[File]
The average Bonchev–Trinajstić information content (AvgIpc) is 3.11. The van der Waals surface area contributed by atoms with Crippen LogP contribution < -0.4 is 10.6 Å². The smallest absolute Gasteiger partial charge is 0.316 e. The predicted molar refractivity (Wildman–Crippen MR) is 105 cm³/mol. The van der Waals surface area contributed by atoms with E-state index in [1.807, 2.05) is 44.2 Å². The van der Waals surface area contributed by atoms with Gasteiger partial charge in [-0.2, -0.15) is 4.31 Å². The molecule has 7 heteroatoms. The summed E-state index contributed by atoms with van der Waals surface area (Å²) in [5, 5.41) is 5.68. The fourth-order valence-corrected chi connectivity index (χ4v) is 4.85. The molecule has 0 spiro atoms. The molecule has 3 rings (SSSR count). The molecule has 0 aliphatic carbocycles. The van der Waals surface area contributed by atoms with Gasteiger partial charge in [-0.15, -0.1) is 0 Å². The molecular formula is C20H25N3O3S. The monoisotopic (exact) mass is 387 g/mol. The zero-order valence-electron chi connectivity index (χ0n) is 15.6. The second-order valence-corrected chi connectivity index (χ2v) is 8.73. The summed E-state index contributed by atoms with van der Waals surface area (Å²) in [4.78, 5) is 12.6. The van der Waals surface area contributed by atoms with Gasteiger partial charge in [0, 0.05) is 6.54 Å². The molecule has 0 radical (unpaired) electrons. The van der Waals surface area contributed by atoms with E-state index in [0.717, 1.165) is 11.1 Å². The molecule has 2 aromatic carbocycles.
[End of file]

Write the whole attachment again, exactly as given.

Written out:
The average Bonchev–Trinajstić information content (AvgIpc) is 3.11. The van der Waals surface area contributed by atoms with Crippen LogP contribution < -0.4 is 10.6 Å². The smallest absolute Gasteiger partial charge is 0.316 e. The predicted molar refractivity (Wildman–Crippen MR) is 105 cm³/mol. The van der Waals surface area contributed by atoms with E-state index in [1.807, 2.05) is 44.2 Å². The van der Waals surface area contributed by atoms with Gasteiger partial charge in [-0.2, -0.15) is 4.31 Å². The molecule has 7 heteroatoms. The summed E-state index contributed by atoms with van der Waals surface area (Å²) in [5, 5.41) is 5.68. The fourth-order valence-corrected chi connectivity index (χ4v) is 4.85. The molecule has 0 spiro atoms. The molecule has 3 rings (SSSR count). The molecule has 0 aliphatic carbocycles. The van der Waals surface area contributed by atoms with Gasteiger partial charge in [-0.15, -0.1) is 0 Å². The molecular formula is C20H25N3O3S. The monoisotopic (exact) mass is 387 g/mol. The zero-order valence-electron chi connectivity index (χ0n) is 15.6. The second-order valence-corrected chi connectivity index (χ2v) is 8.73. The summed E-state index contributed by atoms with van der Waals surface area (Å²) in [4.78, 5) is 12.6. The van der Waals surface area contributed by atoms with Gasteiger partial charge in [0, 0.05) is 6.54 Å². The molecule has 0 radical (unpaired) electrons. The van der Waals surface area contributed by atoms with E-state index in [0.717, 1.165) is 11.1 Å². The molecule has 2 aromatic carbocycles.